The Code: How the Mortgage Industry Could Self-Regulate
I often draw parallels between my passions. Two of the three things in life I cherish most (behind family/friends) are sports and my career in the mortgage business.
Last night, I was watching Sports Center on ESPN when the highlights of a fairly mundane baseball game between the Chicago Cubs and the San Diego Padres came on. Unfortunately, I can’t seem to find the video anywhere online, but here’s what happened.
1) In the bottom of the 1st inning, Cubs pitcher Carlos Zambrano (known as a hot-head) beans Padres batter David Eckstein when he turns to bunt a runner over to 3rd base. It was a pretty dangerous play, and Eckstein could have easily gotten hurt. I’ve seen full scale bench-clearing brawls erupt for less than this.
2) Fortunately, Eckstein’s okay. The Padres score a run to take a 1-0 lead into the top of the 2nd inning.
3) When the Cubs come to bat in the top of the 2nd, the lucky guy who gets to bat first is Bobby Scales. And with the first pitch of the inning, Padres pitcher Jake Peavy plunks Scales on the right thigh with a fast ball. Both teams are warned by the umpires.
4) The game goes on without any further drama – ultimately, in case you were wondering, the Padres win 4-0.
The retaliation beaning is widely known as a tenet of the unwritten “code” of baseball. Plunk one of our guys and you’ll be getting one high and tight next chance we get.
I think it’s high time The Code makes its way to the Mortgage Business
Over the past 12 months, all of us in the mortgage business have been pointing fingers at who caused the sub-prime meltdown. Ultimately, it’s all of our faults.
1) How many times as an originator did a client bring a competitive GFE to your attention that reeked of dishonesty?
I’d bet this happened A LOT. Well what did you do about it? Chances are that you (correctly) labeled the competitive LO as a thief, won the business, made the commission and moved on. But what did you do to help prevent that LO from ripping off the next guy?
Probably, not a lot. But that’s because we don’t have a code. We don’t currently have a mechanism to weed out the fraudsters - the LO’s who tarnished our industry’s good name.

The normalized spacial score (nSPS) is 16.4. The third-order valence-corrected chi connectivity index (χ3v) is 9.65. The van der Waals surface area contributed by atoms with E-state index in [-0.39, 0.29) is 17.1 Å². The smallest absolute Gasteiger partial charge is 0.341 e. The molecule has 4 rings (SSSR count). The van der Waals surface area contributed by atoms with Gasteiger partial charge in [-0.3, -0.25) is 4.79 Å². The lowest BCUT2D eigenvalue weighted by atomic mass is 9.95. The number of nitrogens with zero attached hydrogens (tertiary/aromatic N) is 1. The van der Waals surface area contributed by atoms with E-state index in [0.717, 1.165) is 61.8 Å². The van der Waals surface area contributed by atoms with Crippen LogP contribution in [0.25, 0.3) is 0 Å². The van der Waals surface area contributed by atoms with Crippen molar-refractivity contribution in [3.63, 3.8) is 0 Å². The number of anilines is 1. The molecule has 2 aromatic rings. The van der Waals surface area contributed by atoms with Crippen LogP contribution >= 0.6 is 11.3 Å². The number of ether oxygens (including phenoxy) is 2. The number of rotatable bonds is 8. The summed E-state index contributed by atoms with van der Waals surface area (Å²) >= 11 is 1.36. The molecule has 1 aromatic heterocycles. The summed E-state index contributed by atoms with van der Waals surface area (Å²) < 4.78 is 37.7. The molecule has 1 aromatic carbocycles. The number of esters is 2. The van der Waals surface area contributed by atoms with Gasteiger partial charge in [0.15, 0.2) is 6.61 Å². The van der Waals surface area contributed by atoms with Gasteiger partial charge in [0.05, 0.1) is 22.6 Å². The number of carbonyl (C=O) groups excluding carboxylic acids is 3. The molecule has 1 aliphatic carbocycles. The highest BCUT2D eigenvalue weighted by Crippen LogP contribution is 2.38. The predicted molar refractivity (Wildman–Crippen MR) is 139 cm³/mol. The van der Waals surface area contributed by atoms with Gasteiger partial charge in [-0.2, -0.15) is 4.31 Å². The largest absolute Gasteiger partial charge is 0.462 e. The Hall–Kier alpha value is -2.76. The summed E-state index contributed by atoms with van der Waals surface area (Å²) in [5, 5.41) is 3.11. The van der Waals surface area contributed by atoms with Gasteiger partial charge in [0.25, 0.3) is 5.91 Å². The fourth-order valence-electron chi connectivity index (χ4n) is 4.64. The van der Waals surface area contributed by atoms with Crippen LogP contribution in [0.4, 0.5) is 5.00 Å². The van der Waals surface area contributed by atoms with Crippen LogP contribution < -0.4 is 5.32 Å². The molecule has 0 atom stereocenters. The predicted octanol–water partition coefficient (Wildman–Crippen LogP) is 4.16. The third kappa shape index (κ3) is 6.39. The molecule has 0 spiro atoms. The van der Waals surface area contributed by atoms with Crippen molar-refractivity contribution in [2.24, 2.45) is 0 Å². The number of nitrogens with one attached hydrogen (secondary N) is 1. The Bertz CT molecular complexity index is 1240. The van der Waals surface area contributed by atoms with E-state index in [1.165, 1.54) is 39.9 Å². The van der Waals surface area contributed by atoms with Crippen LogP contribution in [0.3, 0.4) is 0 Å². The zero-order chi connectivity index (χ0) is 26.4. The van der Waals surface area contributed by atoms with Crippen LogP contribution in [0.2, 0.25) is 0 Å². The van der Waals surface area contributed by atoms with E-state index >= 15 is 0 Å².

2) Be honest with yourself – have you ever taken a client to a Credit Restoration company who unscrupulously challenged every negative item on the client’s credit report, knowing full well that said negative items were completely legitimate?
If the answer is yes, you were doing what most everyone else was doing. My argument is that you were defrauding your banking partners and thereby contributing to the problems that exist today. In your defense, you were likely acting in the “best interests” of your client and have a responsibility to put food on the table for your family. After all, there’s nothing illegal about credit restoration. But if we truly care about the well being of the mortgage industry, perhaps “The Code” should set guidelines and expectations around Ethical Credit Restoration practices?
I could go on, but let me get to the point.
At Mortgage Revolution, we ought to build Version 1.0 of “The Code” for our industry
You won’t find a lot of public information about Mortgage Revolution yet. But there’s a very strong grass-roots movement toward a “changing of the guard” in the mortgage business. And it’s all going to culminate in Atlanta GA from November 9-11, 2009. I’m asking that you mark your calendars today – this is an event you won’t want to miss.
In the meantime, I’m building the Mortgage Revolution Ground Crew that’s spreading the word on a granular, hyper-local level in their communities. If you’d like to be a part of this industry-changing event, please contact me. I sincerely can use all the help I can get putting this thing together! It’s going to be awesome.